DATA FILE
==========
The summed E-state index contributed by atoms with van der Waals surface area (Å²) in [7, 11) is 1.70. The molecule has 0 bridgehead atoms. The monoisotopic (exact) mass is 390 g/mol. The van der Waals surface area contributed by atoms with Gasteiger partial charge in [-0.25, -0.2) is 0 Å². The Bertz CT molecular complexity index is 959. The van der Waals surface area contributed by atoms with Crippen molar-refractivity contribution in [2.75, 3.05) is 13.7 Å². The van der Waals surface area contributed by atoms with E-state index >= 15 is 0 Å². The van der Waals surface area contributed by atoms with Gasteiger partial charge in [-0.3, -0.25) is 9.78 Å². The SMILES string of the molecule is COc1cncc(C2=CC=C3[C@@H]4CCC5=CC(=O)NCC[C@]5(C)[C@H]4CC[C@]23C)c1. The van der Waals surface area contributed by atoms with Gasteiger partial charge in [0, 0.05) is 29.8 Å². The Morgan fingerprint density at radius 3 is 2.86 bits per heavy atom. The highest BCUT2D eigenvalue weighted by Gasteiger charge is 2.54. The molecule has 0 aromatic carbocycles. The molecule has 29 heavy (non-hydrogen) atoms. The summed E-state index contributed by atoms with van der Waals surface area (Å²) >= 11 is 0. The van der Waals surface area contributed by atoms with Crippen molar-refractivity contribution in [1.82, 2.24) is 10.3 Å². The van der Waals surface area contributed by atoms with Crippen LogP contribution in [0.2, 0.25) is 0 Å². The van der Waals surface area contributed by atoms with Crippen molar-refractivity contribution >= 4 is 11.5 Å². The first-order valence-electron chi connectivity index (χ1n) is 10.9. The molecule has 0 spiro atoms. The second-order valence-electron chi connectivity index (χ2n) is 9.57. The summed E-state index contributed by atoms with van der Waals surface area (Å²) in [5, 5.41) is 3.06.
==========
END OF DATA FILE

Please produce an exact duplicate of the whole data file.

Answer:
The summed E-state index contributed by atoms with van der Waals surface area (Å²) in [7, 11) is 1.70. The molecule has 0 bridgehead atoms. The monoisotopic (exact) mass is 390 g/mol. The van der Waals surface area contributed by atoms with Gasteiger partial charge in [-0.25, -0.2) is 0 Å². The Bertz CT molecular complexity index is 959. The van der Waals surface area contributed by atoms with Crippen molar-refractivity contribution in [2.75, 3.05) is 13.7 Å². The van der Waals surface area contributed by atoms with E-state index >= 15 is 0 Å². The van der Waals surface area contributed by atoms with Gasteiger partial charge in [-0.3, -0.25) is 9.78 Å². The SMILES string of the molecule is COc1cncc(C2=CC=C3[C@@H]4CCC5=CC(=O)NCC[C@]5(C)[C@H]4CC[C@]23C)c1. The van der Waals surface area contributed by atoms with Gasteiger partial charge in [0, 0.05) is 29.8 Å². The Morgan fingerprint density at radius 3 is 2.86 bits per heavy atom. The highest BCUT2D eigenvalue weighted by Gasteiger charge is 2.54. The molecule has 0 aromatic carbocycles. The molecule has 29 heavy (non-hydrogen) atoms. The summed E-state index contributed by atoms with van der Waals surface area (Å²) >= 11 is 0. The van der Waals surface area contributed by atoms with Crippen molar-refractivity contribution in [1.82, 2.24) is 10.3 Å². The van der Waals surface area contributed by atoms with Crippen LogP contribution in [0.2, 0.25) is 0 Å². The van der Waals surface area contributed by atoms with Crippen molar-refractivity contribution >= 4 is 11.5 Å². The first-order valence-electron chi connectivity index (χ1n) is 10.9. The molecule has 0 spiro atoms. The second-order valence-electron chi connectivity index (χ2n) is 9.57. The summed E-state index contributed by atoms with van der Waals surface area (Å²) in [5, 5.41) is 3.06.